Godzilla Built for the Fans

Godzilla has always been a series I found fascinating. Watching the movies from Toho back in the 80s and 90s was fun. They had a level of charm that few other movies could recapture. The concept of giant creatures rising from the ocean to cause destruction to all the civilisation we hold dear was strangely compelling. It seems a no brainer to build a game around. A giant monster taking to the city. Your only mission is to cause deviation in your wake. Seems like a ludicrously easy concept to execute on. Yet very few of the games built on this concept where fun, or engaging or half the time even playable. The people at Natsume Atari Inc want to challenge this idea and built something that all the fans can get behind.


Sitting and talking with the staff on site, it was clear they care about the franchise. Talking in a loving way about all the characters that the movie universe has birthed. This is a team that loves Godzilla and wants it to be just as amazing on the game console as on the movie screen. They have a large selection of characters, crafted by people that love the series. They have a simple concept that captures the look of the old movies, and they have ways to make the player feel a part of the action. The real question is: will this all be enough to make fans happy?

When I finally got my hands on the game I was excited to finally see what all the fun was about. Taking control of the classic monster himself, Godzilla was exhilarating at first. In the demo I was able to get a look at Space Godzilla and King Ghidorah along with the character I got to play as, Godzilla himself.  The people at Natsume Atari managed to capture the look as I would have hoped. Playing on the PS4, the graphics manage to capture the look of the old movies. They even managed to make the buildings and overall landscape feel like a cheap set. I even asked, the look and feel was all intentional. They want the buildings to feel cheap and to break apart like cheap wood.


Now if you are thinking, what could they have messed up? I have to say, the controls do take a bit to get used to. Your monster moves very slowly, and to even exacerbate the situation more, turning is not handled on the right stick as you would expect. You must use the left and right bumpers to turn. Now this sounds awkward, and it is, but after a few minutes of playing, it did feel good enough to enjoy the destruction of Tokyo!

The team have done a few things to create that Toho cinematic experience. The look of the monsters and the world, but also the way the camera moves around the landscape. They have made a few select unlockable locations that feel as if they are from the pedestrian’s point of view. Seeing the destruction you are causing from the street is astounding, and fare more exhilarating then I would have imagined. It would be nearly impossible to play the full game like that, but for short bursts it made for a great breakup of the monotony.

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The battles once you finally reach them feel as you would expect. This is a monster fighting game at its core and the brawling the different kaiju is really what people would come to the game for. Despite fighting with the controls, the actual fighting was fun. Throwing creatures into skyscrapers and shooting lasers into them as they fall to the ground was fun, yet things only really got interesting once they added a second monster to the fight. It should be noted that only the PS4 version of the game allows this feature, but once it is working it actually possess a challenge.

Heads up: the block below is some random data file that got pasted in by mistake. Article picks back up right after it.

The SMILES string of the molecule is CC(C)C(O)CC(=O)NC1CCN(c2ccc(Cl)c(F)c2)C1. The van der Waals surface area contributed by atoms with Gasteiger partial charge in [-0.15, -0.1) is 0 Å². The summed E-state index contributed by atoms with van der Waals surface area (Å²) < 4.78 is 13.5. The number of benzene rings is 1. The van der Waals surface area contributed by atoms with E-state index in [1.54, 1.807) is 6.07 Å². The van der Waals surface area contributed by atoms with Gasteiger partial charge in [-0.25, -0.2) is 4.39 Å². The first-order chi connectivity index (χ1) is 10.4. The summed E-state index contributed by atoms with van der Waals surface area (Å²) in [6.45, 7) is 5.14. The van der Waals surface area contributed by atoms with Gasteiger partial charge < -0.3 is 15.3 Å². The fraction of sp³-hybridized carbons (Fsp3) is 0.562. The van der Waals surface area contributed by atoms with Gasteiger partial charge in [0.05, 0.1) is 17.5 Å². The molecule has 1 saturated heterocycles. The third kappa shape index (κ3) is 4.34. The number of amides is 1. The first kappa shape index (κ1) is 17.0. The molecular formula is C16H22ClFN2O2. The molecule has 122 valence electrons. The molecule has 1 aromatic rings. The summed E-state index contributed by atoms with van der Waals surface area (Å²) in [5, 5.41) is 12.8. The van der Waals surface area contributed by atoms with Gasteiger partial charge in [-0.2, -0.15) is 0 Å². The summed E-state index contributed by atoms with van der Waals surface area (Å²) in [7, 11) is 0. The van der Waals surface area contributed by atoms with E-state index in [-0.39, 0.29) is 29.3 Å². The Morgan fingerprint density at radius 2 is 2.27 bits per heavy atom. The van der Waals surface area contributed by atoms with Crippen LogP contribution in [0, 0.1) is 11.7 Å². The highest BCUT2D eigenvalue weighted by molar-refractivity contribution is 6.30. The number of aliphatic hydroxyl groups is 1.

There were also elements people may know from the GTA franchise of games. The more destruction you cause, the more the human forces will try and strike back. Starting with light military slowly ramping up to plans, air strikes and all the way to Mecha Godzilla. In the short time I had with the game, this was noticeable. Planes would attack as I struggled to fight other creatures. It was enough to add a level of challenge to the way you fought, and I am sure would lead to some interesting scenarios in the harder later game battles.

Now it should be mentioned, much of the stuff discussed here is only available on the PS4 version of the game. The PS3 version will not have multiplayer, and will only have the single player local play and will only allow you to fight one kaiju at a time. The PS4 on the other hand, will allow you to fight two enemies and will feature online multiplayer to battle your friends.


Talking to the developers at Natsume Atari they talked about the different ways you could play. They provide the choice to destroy or defend so you are either the saviour of the city or the force that will drag everyone down. This is something that sounds very exciting, sadly none of this was on display for the demo so can only comment on the concept. If this is as fleshed out as they say, it could lead a very interesting dynamic to the way the game is experienced.

The battle only lasted for around 10 minutes, but that seems like all the length I could really play this game. Unless actually playing against real people, I fear the novelty of the experience will wear off quick. For Godzilla fans this feels like a game they have been waiting for, it has all anyone could ask from that style of game. My real fear is the experience will get old fast. It is fun to play for 10 minutes, but can the team keep things interesting enough for hours of play? That will be the real challenge. We will have to wait to the final game is released to see if there is more to the experience then a mindless brawl, although from what I have seen so far, it will be a fun brawl either way. Godzilla comes out for the PS3 and PS4 July 14th 2015.